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With no one vulnerable, I opened one club in fourth position at matchpoints after three passes with the following:♠ J752 ♡AJ6 ♢A4 ♣ QT52. I did so because people at our club who pass with 12 high card points or more, even a "nondescript" hand, tend to get bottoms.

Partner bid one heart, and I passed, since I didn't see a way to a better contract. We got a top because all the two level contracts and 1NT failed. More to the point, this result was in line with my expectations, based on the way members of our club play.

Partner was upset because I passed him out instead of bidding one spade, with my four (weak) spades. He claimed that if he had four, we would have gotten a better score by making two spades instead of one heart. But he only had three spades, and as I feared, his three of my spades, K64 were worse than my AJ2 of his hearts. And if he had only two, we would have gone down at 1 NT or in a two level suit contract that we would have to escape to.

I felt that it was best to "leave well enough alone," and settle for "any port in a storm," that is, a contract that I thought would bring us a top or a near top.

Was my posture appropriate at 1) rubber 2) matchpoints generally and 3) at matchpoints within the context of our club.

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    One comment that might give useful perspective: All of the rules for bidding tend to be "absolute" rules, that is, what sequences are likely to lead to the best scores in a vacuum. You've described well a situation where "relative" rules, that is, what sequences are likely to lead to the best scores relative to the group of people in the room, should indeed come into play. If you have extra relative information, it makes sense to use it in decisions! It's analogous to playing poker, where playing pure odds isn't enough—one needs to read the other players. Aug 8, 2023 at 16:55
  • I would rebid 1N. (Well, in most of my partnerships, particularly ones I care about, I'd open 1N.) Aug 8, 2023 at 21:05
  • I would not pass. Partner could have x; KQxxx; xxx; KJxx and you've missed a game. (Okay - you won't find that game anyway, but add a random Q.) Aug 8, 2023 at 21:09
  • @AlexanderWoo: Your idea may work in rubber bridge or even IMPs. But in matchpoints, I am less worried about missing the occasional game than running the risk of overbidding displayed by three out of four pairs (the other three). Espeically against "this" group. We beat three other pairs, and the others tied for a bottom.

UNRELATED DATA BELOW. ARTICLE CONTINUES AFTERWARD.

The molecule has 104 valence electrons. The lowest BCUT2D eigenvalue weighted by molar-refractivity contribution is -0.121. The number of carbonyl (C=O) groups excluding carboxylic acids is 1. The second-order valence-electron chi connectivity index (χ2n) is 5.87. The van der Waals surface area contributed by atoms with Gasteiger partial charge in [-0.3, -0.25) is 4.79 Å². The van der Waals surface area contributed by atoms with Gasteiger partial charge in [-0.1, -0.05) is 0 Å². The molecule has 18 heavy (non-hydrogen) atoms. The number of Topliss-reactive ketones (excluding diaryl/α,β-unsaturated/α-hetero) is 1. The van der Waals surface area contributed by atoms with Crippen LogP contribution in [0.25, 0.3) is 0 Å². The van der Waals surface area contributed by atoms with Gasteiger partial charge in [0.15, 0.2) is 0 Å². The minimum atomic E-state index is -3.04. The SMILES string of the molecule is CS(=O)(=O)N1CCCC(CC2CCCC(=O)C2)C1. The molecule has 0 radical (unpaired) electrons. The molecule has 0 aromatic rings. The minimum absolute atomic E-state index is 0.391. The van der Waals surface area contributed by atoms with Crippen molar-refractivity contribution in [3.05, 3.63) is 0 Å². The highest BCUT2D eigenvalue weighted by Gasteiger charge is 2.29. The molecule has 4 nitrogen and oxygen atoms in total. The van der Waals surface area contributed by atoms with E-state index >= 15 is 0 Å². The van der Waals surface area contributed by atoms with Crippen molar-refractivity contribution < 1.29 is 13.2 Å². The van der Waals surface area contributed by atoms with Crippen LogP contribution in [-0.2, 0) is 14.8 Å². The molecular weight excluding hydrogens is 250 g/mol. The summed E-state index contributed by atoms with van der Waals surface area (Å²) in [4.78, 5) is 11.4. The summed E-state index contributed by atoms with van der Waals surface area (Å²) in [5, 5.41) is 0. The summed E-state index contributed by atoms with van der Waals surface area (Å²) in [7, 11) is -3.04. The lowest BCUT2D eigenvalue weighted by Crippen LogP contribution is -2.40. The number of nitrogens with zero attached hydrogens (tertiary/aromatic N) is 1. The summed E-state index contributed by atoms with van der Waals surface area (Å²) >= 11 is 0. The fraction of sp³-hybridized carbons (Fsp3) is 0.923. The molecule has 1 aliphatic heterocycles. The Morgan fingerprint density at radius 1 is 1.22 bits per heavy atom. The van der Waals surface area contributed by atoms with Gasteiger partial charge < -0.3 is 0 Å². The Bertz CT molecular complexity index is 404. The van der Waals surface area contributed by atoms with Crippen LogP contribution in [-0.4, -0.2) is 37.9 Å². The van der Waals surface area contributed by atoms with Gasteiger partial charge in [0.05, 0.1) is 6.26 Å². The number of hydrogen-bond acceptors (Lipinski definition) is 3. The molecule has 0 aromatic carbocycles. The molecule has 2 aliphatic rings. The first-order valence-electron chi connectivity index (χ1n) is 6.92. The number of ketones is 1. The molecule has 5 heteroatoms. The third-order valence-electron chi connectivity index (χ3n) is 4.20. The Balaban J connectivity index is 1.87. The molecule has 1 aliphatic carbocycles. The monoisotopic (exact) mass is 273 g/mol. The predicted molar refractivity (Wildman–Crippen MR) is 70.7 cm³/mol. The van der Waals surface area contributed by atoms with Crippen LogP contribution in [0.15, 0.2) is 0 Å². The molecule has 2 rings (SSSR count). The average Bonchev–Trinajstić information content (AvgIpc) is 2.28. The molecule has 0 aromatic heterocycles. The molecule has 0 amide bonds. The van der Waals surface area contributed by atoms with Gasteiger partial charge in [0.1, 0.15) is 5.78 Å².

– Tom Au
    Aug 11, 2023 at 2:31
  • @TomAu: I treat club games as practice for tournaments. Aug 11, 2023 at 2:45

2 Answers 2

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When opening light in fourth seat, the goal is simply to get a positive score. Any positive score. Some partnerships will lose control and get too high; others will decline to open. Your decisions here are absolutely reasonable, and succeeded in the goal of bettering the zero score available by passing.

While the precise criteria for making such an opening call vary across the various game styles, the goal does not. Having made the opening, getting out in the first reasonable shot at a plus is the correct action.

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    "Some partnerships will lose control and get too high; others will decline to open. " Both particularly true in our club. The safe score is the best score.
    – Tom Au
    Aug 8, 2023 at 10:31
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    And if you're trying to decide whether to open a minor in 3rd or 4th seat, consider whether you have a hand that's suitable to pass whatever partner is likely to bid. A hand with support for both majors fits the bill.
    – Barmar
    Aug 8, 2023 at 14:51
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He claimed that if he had four, we would have gotten a better score by making two spades instead of one heart

Err, OK. But so what? "IF" is a big word here. What if he had no spades? Or only 1? Then he'd have to bid again and down you would go.

You know he has at least four hearts, you have no idea how many spades he has. And you are pretty sure you want to be in a part score.

In rubber bridge ... I might bid on. But not in MP. Take your plus.

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